By TYLER ALICEA
After more than 20 years at Cornell as vice president for Student and Academic Services, Susan Murphy ’73 Ph.D. ’94 will retire from her post effective June 30, 2015, the University announced Wednesday.
During her tenure as an administrator, Murphy served as the dean of of admission and financial aid for nine years before being appointed to her current vice presidency in 1994. Throughout her tenure, she served as a liaison between Cornell’s administration and the student body when dealing with campus issues including suicide, bias incidents and student protests.
“Cornell has been a defining influence in my life for more than 40 years,” Murphy said in a statement. “The opportunity, as vice president, to work so closely with our students has been a privilege and huge reward. It has been especially satisfying to create opportunities for students to act upon their strong desire to make a difference in the world.”
Murphy will continue to remain at Cornell through June 2016 to assist with “alumni engagement activities and key fundraising projects” in the Division of Alumni Affairs and Development, according to a University press release.
President David Skorton — who will also leave his position at Cornell in 2015 to become the secretary of the Smithsonian Institution — will begin a national search for her replacement later this semester, the University said.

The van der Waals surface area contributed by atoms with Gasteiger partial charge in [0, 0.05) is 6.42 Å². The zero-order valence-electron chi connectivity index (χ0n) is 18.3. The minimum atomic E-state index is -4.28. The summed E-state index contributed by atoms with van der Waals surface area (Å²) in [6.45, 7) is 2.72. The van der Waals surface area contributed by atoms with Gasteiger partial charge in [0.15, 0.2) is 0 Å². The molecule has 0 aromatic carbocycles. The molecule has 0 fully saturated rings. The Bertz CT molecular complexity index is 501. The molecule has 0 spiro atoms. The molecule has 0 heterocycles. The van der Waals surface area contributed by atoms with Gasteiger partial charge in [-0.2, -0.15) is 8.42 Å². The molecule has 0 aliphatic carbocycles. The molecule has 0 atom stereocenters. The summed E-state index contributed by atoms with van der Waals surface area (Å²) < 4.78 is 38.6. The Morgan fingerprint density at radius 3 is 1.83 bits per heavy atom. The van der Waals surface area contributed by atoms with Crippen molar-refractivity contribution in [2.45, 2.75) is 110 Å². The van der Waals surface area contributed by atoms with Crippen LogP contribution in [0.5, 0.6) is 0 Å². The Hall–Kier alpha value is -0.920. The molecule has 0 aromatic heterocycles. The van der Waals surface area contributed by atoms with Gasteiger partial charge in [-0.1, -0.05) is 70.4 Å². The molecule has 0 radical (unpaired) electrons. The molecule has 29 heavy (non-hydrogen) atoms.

President Skorton lauded Murphy’s “talents, perceptivness, innovation and judgment,” describing her skills as “unparalleled” in a statement.
“Time and again, I have drawn upon her wisdom and insights, not only on topics that directly affect the student experience, but also on issues related to higher education on a national and even global scale,” Skorton said. “While Cornell will miss her leadership, the University will be fortunate to have the continuing benefit of her broad experience when she transitions to her Alumni Affairs and Development role next July.”
Provost Kent Fuchs added that under Murphy’s leadership, the University has “created innovative partnerships that bridge the living and learning environments and provide a foundation for students’ academic and life success.”
“Her vision and commitment to students have advanced Cornell’s educational excellence,” Fuchs said in a statement.
Cornell Board of Trustees Chair Robert Harrison ’76 added that Murphy potentially “shaped the contemporary undergraduate experience” more than any other individual at the University.
“As an alumnus and a trustee I have been friends with Susan for many years,” he said in a statement. “I have seen her in many difficult situations and have developed tremendous respect for her judgment, integrity and devotion to the university. Now a Cornell parent, as well as board chair, I am even more grateful for her leadership.”